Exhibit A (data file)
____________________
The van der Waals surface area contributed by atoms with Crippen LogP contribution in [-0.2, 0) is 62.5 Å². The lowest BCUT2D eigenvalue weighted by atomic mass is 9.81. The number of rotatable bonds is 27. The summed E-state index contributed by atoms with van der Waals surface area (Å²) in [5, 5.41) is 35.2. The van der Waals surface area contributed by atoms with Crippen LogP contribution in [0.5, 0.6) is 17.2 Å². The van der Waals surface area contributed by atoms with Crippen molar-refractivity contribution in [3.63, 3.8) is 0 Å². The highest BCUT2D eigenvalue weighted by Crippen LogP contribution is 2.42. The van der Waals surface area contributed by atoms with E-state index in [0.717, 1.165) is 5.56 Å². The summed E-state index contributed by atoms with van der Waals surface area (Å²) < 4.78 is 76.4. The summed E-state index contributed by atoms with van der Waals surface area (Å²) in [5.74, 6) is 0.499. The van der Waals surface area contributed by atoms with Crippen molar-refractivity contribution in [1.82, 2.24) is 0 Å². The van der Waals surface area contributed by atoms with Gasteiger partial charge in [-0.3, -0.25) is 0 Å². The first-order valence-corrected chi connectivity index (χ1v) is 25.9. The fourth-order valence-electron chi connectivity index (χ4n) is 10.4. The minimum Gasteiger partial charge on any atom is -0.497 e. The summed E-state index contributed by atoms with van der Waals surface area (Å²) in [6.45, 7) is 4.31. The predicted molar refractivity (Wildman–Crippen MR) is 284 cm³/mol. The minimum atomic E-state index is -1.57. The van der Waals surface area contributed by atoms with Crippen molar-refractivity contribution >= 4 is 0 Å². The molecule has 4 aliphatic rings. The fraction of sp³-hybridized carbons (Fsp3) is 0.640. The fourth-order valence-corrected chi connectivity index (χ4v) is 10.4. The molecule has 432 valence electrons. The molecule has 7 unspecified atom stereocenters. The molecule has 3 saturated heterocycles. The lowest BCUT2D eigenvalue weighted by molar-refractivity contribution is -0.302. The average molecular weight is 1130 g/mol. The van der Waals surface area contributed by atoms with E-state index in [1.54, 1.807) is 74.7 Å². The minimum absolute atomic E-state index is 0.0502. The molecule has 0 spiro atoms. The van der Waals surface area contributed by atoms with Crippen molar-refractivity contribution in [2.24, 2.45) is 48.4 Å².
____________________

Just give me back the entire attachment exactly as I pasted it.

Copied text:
The van der Waals surface area contributed by atoms with Crippen LogP contribution in [-0.2, 0) is 62.5 Å². The lowest BCUT2D eigenvalue weighted by atomic mass is 9.81. The number of rotatable bonds is 27. The summed E-state index contributed by atoms with van der Waals surface area (Å²) in [5, 5.41) is 35.2. The van der Waals surface area contributed by atoms with Crippen LogP contribution in [0.5, 0.6) is 17.2 Å². The van der Waals surface area contributed by atoms with Crippen molar-refractivity contribution in [3.63, 3.8) is 0 Å². The highest BCUT2D eigenvalue weighted by Crippen LogP contribution is 2.42. The van der Waals surface area contributed by atoms with E-state index in [0.717, 1.165) is 5.56 Å². The summed E-state index contributed by atoms with van der Waals surface area (Å²) < 4.78 is 76.4. The summed E-state index contributed by atoms with van der Waals surface area (Å²) in [5.74, 6) is 0.499. The van der Waals surface area contributed by atoms with Crippen molar-refractivity contribution in [1.82, 2.24) is 0 Å². The van der Waals surface area contributed by atoms with Gasteiger partial charge in [-0.3, -0.25) is 0 Å². The first-order valence-corrected chi connectivity index (χ1v) is 25.9. The fourth-order valence-electron chi connectivity index (χ4n) is 10.4. The minimum Gasteiger partial charge on any atom is -0.497 e. The summed E-state index contributed by atoms with van der Waals surface area (Å²) in [6.45, 7) is 4.31. The predicted molar refractivity (Wildman–Crippen MR) is 284 cm³/mol. The minimum atomic E-state index is -1.57. The van der Waals surface area contributed by atoms with Crippen molar-refractivity contribution >= 4 is 0 Å². The molecule has 4 aliphatic rings. The fraction of sp³-hybridized carbons (Fsp3) is 0.640. The fourth-order valence-corrected chi connectivity index (χ4v) is 10.4. The molecule has 432 valence electrons. The molecule has 7 unspecified atom stereocenters. The molecule has 3 saturated heterocycles. The lowest BCUT2D eigenvalue weighted by molar-refractivity contribution is -0.302. The average molecular weight is 1130 g/mol. The van der Waals surface area contributed by atoms with E-state index in [1.54, 1.807) is 74.7 Å². The minimum absolute atomic E-state index is 0.0502. The molecule has 0 spiro atoms. The van der Waals surface area contributed by atoms with Crippen molar-refractivity contribution in [2.24, 2.45) is 48.4 Å².